Thursday, May 14, 2009

HEY, KIDS! comics.

Today, the Spider-Man plushie swings from a grown man's rear-view mirror.

A teenaged girl walks past me, giggling, wearing a Batman backpack.

At the train station, a grown man rushes past me, darting his way through a sea of people. He is wearing an Aquaman t-shirt.

I walk into Target and half the men's t-shirt aisle is devoted to super-hero tees.

The day after Obama's inauguration I watched as folks lined up to buy a comic book featuring our President and Spider-Man.

The Justice League wants to sell your child Kraft's Macaroni and Cheese.

Wolverine is the current "Sexiest Man Alive."

This summer's box office began with your woman (or your man, I don't judge) feigning interest in the origins of an oft-naked, totally ripped superhero in a wifebeater, tight jeans and cowboy boots.

The movies expected to gross the most this year?

Transformers: Revenge of The Fallen. G.I. Joe: The Rise of Cobra. Terminator: Salvation. Star Trek. All have roots in the comics fiction world.

Our heroes are out in this world everyday, ingratiating themselves into the "civilian" world and despite their superhuman effect on the Hollywood bottom line, it has little effect on the bottom line that's helped feed my ass for nearly thirteen years.


What is about the comic book that doesn't speak to the greater part of society? Why do millions flock to the theatres and willingly hand over $11 to be told a Wolverine story while on a really good month, a Wolverine comic only sells 75,000 copies at nearly quarter of a movie ticket's price?

If the man in the Aquaman tee ever makes his way into an actual comic book shop, what do you sell him? Aquaman, currently, has no presence on on our shelves.

Now, I know that as intellectual property, superheroes are Marvel & DC's bread and butter but it seems to me that, instead of trying to create some sort of symbiosis with regular folks, they do nothing but encourage the notion that their comics division is nothing more than a boutique business.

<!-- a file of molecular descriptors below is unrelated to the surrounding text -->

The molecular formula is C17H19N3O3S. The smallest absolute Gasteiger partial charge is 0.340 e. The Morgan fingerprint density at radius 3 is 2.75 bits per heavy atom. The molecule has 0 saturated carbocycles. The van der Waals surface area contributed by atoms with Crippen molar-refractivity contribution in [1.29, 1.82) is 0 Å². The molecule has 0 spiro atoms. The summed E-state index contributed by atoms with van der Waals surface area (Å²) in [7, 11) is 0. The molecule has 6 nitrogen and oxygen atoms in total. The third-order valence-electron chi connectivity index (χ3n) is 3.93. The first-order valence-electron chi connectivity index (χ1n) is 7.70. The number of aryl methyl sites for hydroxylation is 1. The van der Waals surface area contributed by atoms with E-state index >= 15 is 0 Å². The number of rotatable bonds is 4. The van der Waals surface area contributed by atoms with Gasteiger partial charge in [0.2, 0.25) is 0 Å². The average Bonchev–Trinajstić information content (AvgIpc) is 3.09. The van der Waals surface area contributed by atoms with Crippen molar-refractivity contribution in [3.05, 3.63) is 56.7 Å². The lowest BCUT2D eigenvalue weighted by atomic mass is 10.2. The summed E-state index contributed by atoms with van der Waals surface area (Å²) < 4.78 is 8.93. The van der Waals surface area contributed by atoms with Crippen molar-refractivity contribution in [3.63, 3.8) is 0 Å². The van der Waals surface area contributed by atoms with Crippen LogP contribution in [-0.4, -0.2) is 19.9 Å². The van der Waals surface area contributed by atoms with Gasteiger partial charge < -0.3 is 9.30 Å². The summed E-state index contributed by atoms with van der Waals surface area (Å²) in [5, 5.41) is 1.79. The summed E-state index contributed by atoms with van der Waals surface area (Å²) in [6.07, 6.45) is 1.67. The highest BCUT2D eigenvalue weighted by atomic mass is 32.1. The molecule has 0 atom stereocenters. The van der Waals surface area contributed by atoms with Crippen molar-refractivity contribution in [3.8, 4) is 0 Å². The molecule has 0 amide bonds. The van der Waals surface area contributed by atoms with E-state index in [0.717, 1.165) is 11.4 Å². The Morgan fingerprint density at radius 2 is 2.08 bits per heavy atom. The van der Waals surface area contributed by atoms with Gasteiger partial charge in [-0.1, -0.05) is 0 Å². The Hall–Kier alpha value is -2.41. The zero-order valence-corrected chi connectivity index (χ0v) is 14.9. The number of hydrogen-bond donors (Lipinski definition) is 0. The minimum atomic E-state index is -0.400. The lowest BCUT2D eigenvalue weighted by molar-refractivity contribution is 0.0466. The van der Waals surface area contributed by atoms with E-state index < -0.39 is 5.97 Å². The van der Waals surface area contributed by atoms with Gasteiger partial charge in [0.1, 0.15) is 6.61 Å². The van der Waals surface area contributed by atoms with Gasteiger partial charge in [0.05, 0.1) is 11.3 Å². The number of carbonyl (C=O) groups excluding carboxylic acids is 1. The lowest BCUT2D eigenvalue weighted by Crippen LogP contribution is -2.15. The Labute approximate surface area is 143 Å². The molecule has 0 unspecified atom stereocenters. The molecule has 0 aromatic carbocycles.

A business once thirsty for the new and the innovative, allowed for the creation of a Wolverine, a Batman, a Superman, a Batman.

Are comics doomed by this new corporate mentality towards their own product?

Should I be shocked? No, I'm not. I realize these are corporations with bottom lines and all that comes with it but what gets me is how when the push comes to the shove, comics usually gets the shove while everything else gets the huge marketing push.

Are The Big Two still a business that commits itself to marrying itself to its intended suitor or does it now give itself away in the backs of dark movie theatres in two hour increments of time, hoping they'll really like them and respect them the next day?

I don't know. I just know what I see and it ain't translating into comics sales.


Bill said...

It may have to do with people not reading anymore. A coworker of mine is just the person you described in this post, he watches and loves all these comic book movies and characters. To be nice, I brought him a copy of the FCBD Wolverine, which he thanked me for, looked at the 'pictures' and then set it down saying that reading wasn't really his thing. A 9 year old could read that comic reasonably well, by why put in the effort when you can have it all spoon fed to you?

Viking Zombie Boyfriend said...

It also may have to do with a phenomenon I read about in "The Comics Journal" back in '88, during Superman's 50th anniversary. I think it was Jim Woodring who opined that Superman, like Mickey Mouse, has morphed into more of a brand or a mascot for the general public. Granted, Superman has (barely) more personality than Mickey Mouse, but I'd wager that tons of folks out there think the idea of Superman is vaguely charming or fun or cool, but they haven't picked up an actual Superman comic since they were kids -- if ever. I think the same thing is happening with Wolverine and Aquaman. Just enough pop-cult consciousness has been established with these super-heroes that non-comics readers can recognize them; they "register" with consumers as representing a vague super-hero concept, be it bad-ass/"fuckin' redneck" (Wolverine) or goofball/ironic (Aquaman). No comics reading required!